Meet Kyle Browne

Watch this page for a link to a slide show of Kyle's work on the forest -- coming soon!

Creating art has taken Kyle around the world, and she is very excited to have the opportunity for an artist residency closer to her home in Boston, yet within the inspiring natural landscape of the White Mountain National Forest. The inspiration for most of her work stems from her appreciation and concern for the natural world and human interaction with it.


During her residency Kyle will be sculpting with natural materials to create site-specific ephemeral work that responds to the environment; drawing with graphite on paper to capture the shift of movement in time in the forest; and writing intuitive reflections and responses to her work. Some examples of her past environmental work and marine debris drawings are shown here; you can see more at www.kylebrowne.com. Check out her blog posts from the forest at http://punkadoodlestudios.com/.

Artist statement:
Each individual is given a limited time on this earth. Interactions with people, animals, objects, and the environment are all ways that show this passage of time, this journey, this -- shall I say -- performance. This temporary existence or performance is an opportunity to grow, share, connect and discover. Richard Long walked across diverse landscapes to engage in a ritual long done by men who walk to their holy lands, yet he honored the earth by creating with her natural materials. Christo & Jean-Claude wrapped islands, trees and coastlines like presents waiting to be opened, a gift to the human race. Andy Goldsworthy entrances us with his ephemeral environmental sculptures respecting the unspoiled settings that are becoming a rarity in our modern society. Each of these artists is actively participating in a dialogue with the natural world, experiencing and engaging in it from a own unique perspective. I propose to do the same during my residency on the WMNF. During the discourse I will observe, document and try to capture the ephemeral. Nature is never still, even on the quietest, windless nights. Questions I strive to unveil are: What does this ever-changing natural world teach us about ourselves, our deepest desires and instincts? What does she have to say? And how can her voice be heard amidst the chatter of our over-stimulated planet?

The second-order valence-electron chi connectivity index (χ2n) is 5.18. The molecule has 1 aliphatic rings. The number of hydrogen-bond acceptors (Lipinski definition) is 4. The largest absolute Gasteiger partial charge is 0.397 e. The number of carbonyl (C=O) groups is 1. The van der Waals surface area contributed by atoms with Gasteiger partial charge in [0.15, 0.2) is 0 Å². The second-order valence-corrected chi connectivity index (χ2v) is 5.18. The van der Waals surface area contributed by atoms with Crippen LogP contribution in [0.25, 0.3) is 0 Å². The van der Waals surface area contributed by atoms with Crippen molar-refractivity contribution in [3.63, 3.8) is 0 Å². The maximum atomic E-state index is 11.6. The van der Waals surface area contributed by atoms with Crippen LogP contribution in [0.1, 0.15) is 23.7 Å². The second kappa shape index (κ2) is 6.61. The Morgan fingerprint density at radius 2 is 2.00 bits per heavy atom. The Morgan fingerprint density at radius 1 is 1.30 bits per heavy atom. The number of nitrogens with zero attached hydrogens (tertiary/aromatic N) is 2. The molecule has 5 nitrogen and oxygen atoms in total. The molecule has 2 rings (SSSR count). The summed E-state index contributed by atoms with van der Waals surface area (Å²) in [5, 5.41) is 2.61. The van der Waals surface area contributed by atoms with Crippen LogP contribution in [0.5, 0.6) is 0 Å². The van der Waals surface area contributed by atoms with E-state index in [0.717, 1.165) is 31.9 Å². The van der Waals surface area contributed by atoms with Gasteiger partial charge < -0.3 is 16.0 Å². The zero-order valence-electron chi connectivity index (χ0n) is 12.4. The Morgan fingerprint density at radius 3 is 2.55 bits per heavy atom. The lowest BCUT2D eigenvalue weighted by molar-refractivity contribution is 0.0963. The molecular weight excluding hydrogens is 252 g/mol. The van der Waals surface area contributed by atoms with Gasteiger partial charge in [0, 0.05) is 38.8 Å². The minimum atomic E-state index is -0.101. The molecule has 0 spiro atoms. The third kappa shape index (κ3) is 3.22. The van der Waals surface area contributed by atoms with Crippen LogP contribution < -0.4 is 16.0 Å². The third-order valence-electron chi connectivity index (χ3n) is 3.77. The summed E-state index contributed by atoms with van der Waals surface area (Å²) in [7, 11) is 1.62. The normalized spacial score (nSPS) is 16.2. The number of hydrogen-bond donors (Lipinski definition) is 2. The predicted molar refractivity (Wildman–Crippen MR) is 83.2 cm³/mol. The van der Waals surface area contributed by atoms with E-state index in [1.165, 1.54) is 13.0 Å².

Kyle Browne